Again, as with the programmable keys, these can be a great time saver so you don’t have to keep swapping from tablet to mouse or to the keyboard.
The position of these buttons is handy and in just the right place, but you might need to get used to not trying to draw on top of them by accident. This is just practise, more than anything, and the large active area will help you avoid this anyway.
3 Button Wireless Pen.
The pen is also customisable too, with 3 buttons that can be assigned to various menu items or programs. For example, you could press a button to swap between using an eraser and your paintbrush, or assign one of the buttons to the undo command.
These options are set within the preferences panel in the software that comes with the Monoprice tablet.
As the Monoprice 10×6.5 inch model comes pretty much self contained, there are not too many accessories available. Unlike Wacom tablets that can opt to use an additional wireless unit or have many different types of pens, the Monoprice just delivers the no frills package that “just works”.
The only thing you may need to purchase is additional AAA batteries for the pen or some extra nibs, as they do wear down over time. However, you will find 5 spare nibs in the box, so this will be a long way off anyway.
Check on Amazon for Monoprice graphics tablet accessories.
Large widescreen 16:10 aspect ratio.
The size of this tablet is ideal for drawing in most applications and as it is designed as a widescreen format it will be ideal for most modern computers. You can set it to work for a 3:4 ratio monitor if you wish though.
The shortcut buttons are ideal for accessing common shortcuts and settings. Ideal for helping you concentrate on your digital artwork.
This Monoprice tablet is very responsive and many people have sung its praises for being so accurate and quick to set up and use. The pen has also been praised for being very sensitive.
Works with Most Graphic Art Programs.
Once you have the drivers installed, there are an array of programs that it works with, so you can pretty much pick the one you want to use and start creating.
Pen battery life.
Although the pen takes an AAA battery to operate, it does last a very long time. Monoprice have succeeded in getting the electronics right so that the battery does not get used too quickly, which was an issue for older models.
Good value for money compared to Wacom.
If you line up this graphics tablet and compare it to a Wacom model of a similar size and spec, you will find that this is a much cheaper product – but not one that is less capable.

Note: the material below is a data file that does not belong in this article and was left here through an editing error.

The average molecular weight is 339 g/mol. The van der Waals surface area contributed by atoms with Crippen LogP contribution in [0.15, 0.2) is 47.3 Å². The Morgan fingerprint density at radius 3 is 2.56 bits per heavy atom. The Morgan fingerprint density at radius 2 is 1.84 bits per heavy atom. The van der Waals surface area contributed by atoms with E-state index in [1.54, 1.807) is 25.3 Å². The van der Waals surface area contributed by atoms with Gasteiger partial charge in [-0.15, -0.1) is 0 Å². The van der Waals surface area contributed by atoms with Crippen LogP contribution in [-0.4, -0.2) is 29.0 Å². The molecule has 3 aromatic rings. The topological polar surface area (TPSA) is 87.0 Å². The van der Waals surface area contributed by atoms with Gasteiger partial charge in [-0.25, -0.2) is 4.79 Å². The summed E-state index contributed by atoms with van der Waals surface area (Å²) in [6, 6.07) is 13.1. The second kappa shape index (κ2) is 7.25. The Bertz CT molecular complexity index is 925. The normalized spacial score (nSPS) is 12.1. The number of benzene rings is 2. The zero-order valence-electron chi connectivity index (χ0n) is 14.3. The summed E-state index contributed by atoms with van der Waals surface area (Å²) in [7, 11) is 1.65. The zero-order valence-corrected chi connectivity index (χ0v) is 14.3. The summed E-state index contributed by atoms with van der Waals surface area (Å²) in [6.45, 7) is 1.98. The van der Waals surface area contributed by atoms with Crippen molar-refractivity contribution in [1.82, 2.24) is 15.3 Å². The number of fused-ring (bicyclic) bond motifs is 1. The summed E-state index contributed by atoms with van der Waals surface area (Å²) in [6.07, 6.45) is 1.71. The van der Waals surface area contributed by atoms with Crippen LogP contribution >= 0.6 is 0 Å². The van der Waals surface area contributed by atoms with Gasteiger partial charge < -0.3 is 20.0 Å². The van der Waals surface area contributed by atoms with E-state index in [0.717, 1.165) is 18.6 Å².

Great as a gift or for beginners.
Due to the low cost, this is an excellent choice for first time graphics tablet users or to be bought as a gift. It is also a great choice for children too as it is easy to use and not too expensive either.
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The main gripes over this product seem to be surrounding the build quality of the pen battery housing and issues with the software drivers.
It appears that many people open the box, don’t read the instructions and plug the graphics tablet into their PC expecting it to work without any drivers. If you follow the instructions, you should have no issues at all.
The battery housing in the pen has been described as flimsy and even on the Monoprice support pages, they recommend checking that the battery is fully in place if you are having issues.
The tablet also lacks a touch capability, which is present in the more modern Wacom ranges, but this is not a deal breaker when you look at the price of this device.
Some people also complained about the short USB cable that can restrict how comfortably you will be able to use the tablet. However, this is remedied easily with a USB extension cable or by checking your computer for a port that is more conveniently positioned.
Overall, this tablet gets a 4 out of 5 stars rating from us, mainly due to the excellent range of features and the killer price compared to equally specified Wacom tablets.
Most Amazon reviews for this tablet are favorable with only the issues surrounding the drivers clouding the otherwise glowing reports.
This review about a hot pen is an interesting read though, although it seems isolated.
If you are looking for a budget graphics tablet that does not shirk any features in favor of cost, then this Monoprice 10×6.5 inch graphics tablet is ideal for you. Some people have managed to get this for around $50 on sale, which means that it must be on offer sometimes, so check out the current price.
3 thoughts on “Monoprice 10×6.5 Graphics Tablet Review”
Thank you so much for the user friendly remarks. Just bought this Monoprice drawing tablet. I ordered Corel Painter x3 and I have Windows 7 Vista to add all this to. Is it all going to work together. Any tips for the best success?
Hi Johan – thanks for letting us know you went for the Monoprice tablet – they are very good value.
You say you have Windows 7 Vista, but Windows 7 and Windows Vista are 2 separate operating systems. Which do you have?
The tip I would offer would be to make sure you follow the installation instructions properly. Read them BEFORE you connect your tablet as there are sometimes drivers that need to be installed before it is connected for the first time. Also make sure you install the additional software that comes with the tablet as this will often give applications such as Adobe Photoshop full use of the graphics tablet’s capabilities.
It’s a decent starter tablet, but I found it disagreeable with my art programs of choice, particularly regarding pen pressure. There WAS pen pressure of course, but coming from a different tablet that I had used previously (but broke), I found the pressure lacking in comparison, especially with smaller px brushes. I’ve since upgraded to a XP-PEN Deco 01 V2 and as expected, I have a greater range of pen pressure now. This might not matter to you, especially if you’re just getting started in digital art, but as someone who draws comics it ended up being an annoyance.